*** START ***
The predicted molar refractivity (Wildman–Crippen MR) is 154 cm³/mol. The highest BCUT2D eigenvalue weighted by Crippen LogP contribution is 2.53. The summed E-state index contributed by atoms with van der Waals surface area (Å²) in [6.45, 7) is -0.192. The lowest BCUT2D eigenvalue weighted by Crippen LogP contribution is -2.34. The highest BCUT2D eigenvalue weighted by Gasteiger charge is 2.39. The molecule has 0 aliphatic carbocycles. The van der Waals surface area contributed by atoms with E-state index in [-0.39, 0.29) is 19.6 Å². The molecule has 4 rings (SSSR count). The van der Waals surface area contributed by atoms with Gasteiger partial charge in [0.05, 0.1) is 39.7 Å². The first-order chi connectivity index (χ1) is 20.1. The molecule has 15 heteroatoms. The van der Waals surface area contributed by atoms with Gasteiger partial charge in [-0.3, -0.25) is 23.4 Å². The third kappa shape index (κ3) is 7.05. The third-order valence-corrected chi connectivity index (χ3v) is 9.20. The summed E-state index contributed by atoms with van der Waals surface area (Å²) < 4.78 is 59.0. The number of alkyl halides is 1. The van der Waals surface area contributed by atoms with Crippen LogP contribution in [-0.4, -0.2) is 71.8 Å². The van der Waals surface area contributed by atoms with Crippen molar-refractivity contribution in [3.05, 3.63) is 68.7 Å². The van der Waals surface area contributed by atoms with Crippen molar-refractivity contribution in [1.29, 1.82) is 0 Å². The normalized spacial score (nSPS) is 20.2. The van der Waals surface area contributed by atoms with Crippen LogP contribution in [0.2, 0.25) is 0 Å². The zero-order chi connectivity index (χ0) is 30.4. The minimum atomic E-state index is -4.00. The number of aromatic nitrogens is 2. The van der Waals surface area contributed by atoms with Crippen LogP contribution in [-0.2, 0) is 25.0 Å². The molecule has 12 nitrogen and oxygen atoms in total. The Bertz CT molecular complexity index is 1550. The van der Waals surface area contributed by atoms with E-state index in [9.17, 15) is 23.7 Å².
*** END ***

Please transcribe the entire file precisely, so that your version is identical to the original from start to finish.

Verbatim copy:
The predicted molar refractivity (Wildman–Crippen MR) is 154 cm³/mol. The highest BCUT2D eigenvalue weighted by Crippen LogP contribution is 2.53. The summed E-state index contributed by atoms with van der Waals surface area (Å²) in [6.45, 7) is -0.192. The lowest BCUT2D eigenvalue weighted by Crippen LogP contribution is -2.34. The highest BCUT2D eigenvalue weighted by Gasteiger charge is 2.39. The molecule has 0 aliphatic carbocycles. The van der Waals surface area contributed by atoms with E-state index in [-0.39, 0.29) is 19.6 Å². The molecule has 4 rings (SSSR count). The van der Waals surface area contributed by atoms with Gasteiger partial charge in [0.05, 0.1) is 39.7 Å². The first-order chi connectivity index (χ1) is 20.1. The molecule has 15 heteroatoms. The van der Waals surface area contributed by atoms with Gasteiger partial charge in [-0.3, -0.25) is 23.4 Å². The third kappa shape index (κ3) is 7.05. The third-order valence-corrected chi connectivity index (χ3v) is 9.20. The summed E-state index contributed by atoms with van der Waals surface area (Å²) < 4.78 is 59.0. The number of alkyl halides is 1. The van der Waals surface area contributed by atoms with Crippen LogP contribution in [-0.4, -0.2) is 71.8 Å². The van der Waals surface area contributed by atoms with Crippen molar-refractivity contribution in [3.05, 3.63) is 68.7 Å². The van der Waals surface area contributed by atoms with Crippen molar-refractivity contribution in [1.29, 1.82) is 0 Å². The normalized spacial score (nSPS) is 20.2. The van der Waals surface area contributed by atoms with Crippen LogP contribution in [0.2, 0.25) is 0 Å². The zero-order chi connectivity index (χ0) is 30.4. The minimum atomic E-state index is -4.00. The number of aromatic nitrogens is 2. The van der Waals surface area contributed by atoms with Crippen LogP contribution in [-0.2, 0) is 25.0 Å². The molecule has 12 nitrogen and oxygen atoms in total. The Bertz CT molecular complexity index is 1550. The van der Waals surface area contributed by atoms with E-state index in [9.17, 15) is 23.7 Å².